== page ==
Thursday, May 19, 2011

Whirlwind In Kumi

Kumi? By the time the millennium came round, I don’t think I had ever heard of a place called Kumi. I am sure of that. The first I got to know about Kumi was when my good friend, Marion Adengo as she was called then, let it be known to me that, that is where her family comes from. And down the years I got to know a little more about the place when I went there for her kwanjula.

After that, I saw no need to go back for I had seen what there was to see of Kumi. That’s until Celtel as it was known then, invited a number of us media chaps to go there for their launch. Since I had been to a good number of upcountry launches, I wasn’t particularly keen on going until I remembered the impressive spread that Patrick and Mrs. Adengo had laid out for us during Marion’s kwanjula. So the decision to go was based on the thought of having a good Kumi feast even though this time it was not to be at the Adengo household.

Upcountry media trips can be something to write home about if you go with the right crop of people. On an MTN trip to Arua when Joseph Kony was still a threat and the road from Karuma Falls to Arua was devoid of tarmac, it was a merry trip on the bus for there was everybody from RS. Elvis of Radio One, Moses Serugo from The Monitor, Tilly Muwonge of WBS, Kalungi Kabuye from New Vision – the list was endless and over the two days that we were there, the residents of Arua never quite knew what had hit them.

The Kumi contingent though smaller, nevertheless had the right people to ignite the right kind of fires that testosterone fuelled media people require on an un-country trip. We were to spend the night in Mbale and proceed to Kumi the following morning.
The young chap who Celtel had seconded to be our media handler was so over in zealous in his job that he wanted us in Mbale first thing in the morning. “But what are we going to do the whole day and evening in Mable yet the function is the following day” we protested. But Media Handler wasn’t having anything of it that by noon we were there. Into the hotel we checked in and in the afternoon, some people slept, others went shopping and others went looking for ‘things’.

That evening after supper and laden with envelopes that contained our per diem – wads of crisp brand new 20k notes, we hit Mbale to sample the nightlife. Seeking out a bar that looked friendly enough and close to the hotel, we settled down for drinks unknown to us that trouble was round the corner.

The locals so it transpired were not overtly keen on having twenty media people from Kampala splashing around crisp 20k notes while they had to rummage through their pockets for tattered 1k notes that Bank of Uganda should have withdrawn from circulation ages ago. And they didn’t like it that all the attention was no longer on them but on us. With not so good stares and glances being thrown up and down, the stalemate eventually broke when the reporter from Capital FM accidentally spilt a drink on one of the locals.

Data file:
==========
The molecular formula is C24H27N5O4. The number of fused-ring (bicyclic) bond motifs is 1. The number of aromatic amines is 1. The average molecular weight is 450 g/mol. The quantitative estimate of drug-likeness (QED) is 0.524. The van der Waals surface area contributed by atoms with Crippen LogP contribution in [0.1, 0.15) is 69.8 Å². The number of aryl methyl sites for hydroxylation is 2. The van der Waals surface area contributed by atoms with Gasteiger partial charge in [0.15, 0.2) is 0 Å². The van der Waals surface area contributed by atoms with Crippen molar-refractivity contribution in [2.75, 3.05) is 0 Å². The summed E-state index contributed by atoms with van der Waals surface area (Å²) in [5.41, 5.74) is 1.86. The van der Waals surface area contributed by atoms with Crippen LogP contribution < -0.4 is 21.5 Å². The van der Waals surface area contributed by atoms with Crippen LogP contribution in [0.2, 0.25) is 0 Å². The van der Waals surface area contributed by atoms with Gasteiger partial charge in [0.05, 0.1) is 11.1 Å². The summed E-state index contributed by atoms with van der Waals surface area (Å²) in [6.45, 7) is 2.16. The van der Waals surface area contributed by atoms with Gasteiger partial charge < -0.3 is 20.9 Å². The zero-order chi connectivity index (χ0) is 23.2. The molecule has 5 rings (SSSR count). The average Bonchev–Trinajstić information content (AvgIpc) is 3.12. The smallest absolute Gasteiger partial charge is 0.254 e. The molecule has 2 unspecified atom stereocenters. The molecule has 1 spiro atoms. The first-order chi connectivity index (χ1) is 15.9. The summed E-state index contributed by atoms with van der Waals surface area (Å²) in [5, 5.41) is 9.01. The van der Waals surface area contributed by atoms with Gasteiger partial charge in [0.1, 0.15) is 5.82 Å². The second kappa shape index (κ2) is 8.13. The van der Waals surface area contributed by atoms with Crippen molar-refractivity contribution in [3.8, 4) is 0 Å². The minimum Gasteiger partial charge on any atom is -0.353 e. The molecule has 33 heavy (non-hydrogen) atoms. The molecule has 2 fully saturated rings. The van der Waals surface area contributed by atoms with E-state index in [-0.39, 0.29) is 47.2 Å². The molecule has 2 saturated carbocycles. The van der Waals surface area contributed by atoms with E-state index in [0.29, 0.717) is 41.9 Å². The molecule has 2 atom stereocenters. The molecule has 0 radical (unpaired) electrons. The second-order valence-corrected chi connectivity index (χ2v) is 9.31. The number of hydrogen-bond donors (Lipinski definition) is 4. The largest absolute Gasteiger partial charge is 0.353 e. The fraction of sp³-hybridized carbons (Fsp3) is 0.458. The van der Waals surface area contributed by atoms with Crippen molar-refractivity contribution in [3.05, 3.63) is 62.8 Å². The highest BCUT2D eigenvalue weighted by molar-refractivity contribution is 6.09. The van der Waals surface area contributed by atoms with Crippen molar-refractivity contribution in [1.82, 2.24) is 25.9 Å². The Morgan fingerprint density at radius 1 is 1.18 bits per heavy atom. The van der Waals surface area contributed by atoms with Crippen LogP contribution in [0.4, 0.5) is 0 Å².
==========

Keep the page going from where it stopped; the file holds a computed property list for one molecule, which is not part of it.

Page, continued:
The war of words was quickly replaced by a melee, a melee which eventually turned into a running street battle. They charged at us and we retreated. Then we re-grouped and charged back at them and into the eye of the melee. Outnumbered, we again retreated though I had the misfortune of getting my foot stuck in a broken manhole cover at which point, Locals descended upon me and plastered my butt with kiboko’s. I wailed until I was rescued and as we ran for safety, I sought to call Col. Semakula who was then the UPDF division commander of that area for assistance. Semakula, who I had met earlier on during the day had kindly given me his business card - ‘just in case you need to get me’ as he put it. But I didn’t look at the card and merely put it in my pocket. Big mistake.

Still wailing and with the need to get backup, I stopped, pulled out the card to call the Col. But there was a problem - he had eight numbers listed! The first two were off, the next I dialled the wrong number, the fourth and fifth were dropped calls and the sixth was answered by a young lady who didn’t know where he was. By the time the seventh phone went through, Locals were on me and giving me another thumping.

The following morning in Kumi as we licked our wounds, more havoc came. A whirlwind festooned of nowhere and into the stadium were the launch was being held and while the minister was giving his grand speech. The whirlwind ripped through the VIP tent uprooting it and flinging it into the bushes while the plastic chairs went flying in all directions. Meanwhile the minister was seen in a whimper crouching under a Tata truck for safety. Worse still, that grand Kumi feast I was so looking forward to was scattered all over town that we had to make do with hot soft drinks for lunch.

And the havoc was not over for when we got back to Kampala and filed our reports, everybody concentrated on the whirlwind and nothing else. The WBS reporter was reprimanded for showing the cowardly minister running for cover while I was rebuked for using a headline that read: ‘Celtel’s whirlwind Kumi launch’ and cheekily starting the story off by saying: “It lasted a mere five seconds. If only more companies could be as quick as Celtel during their product launches!”

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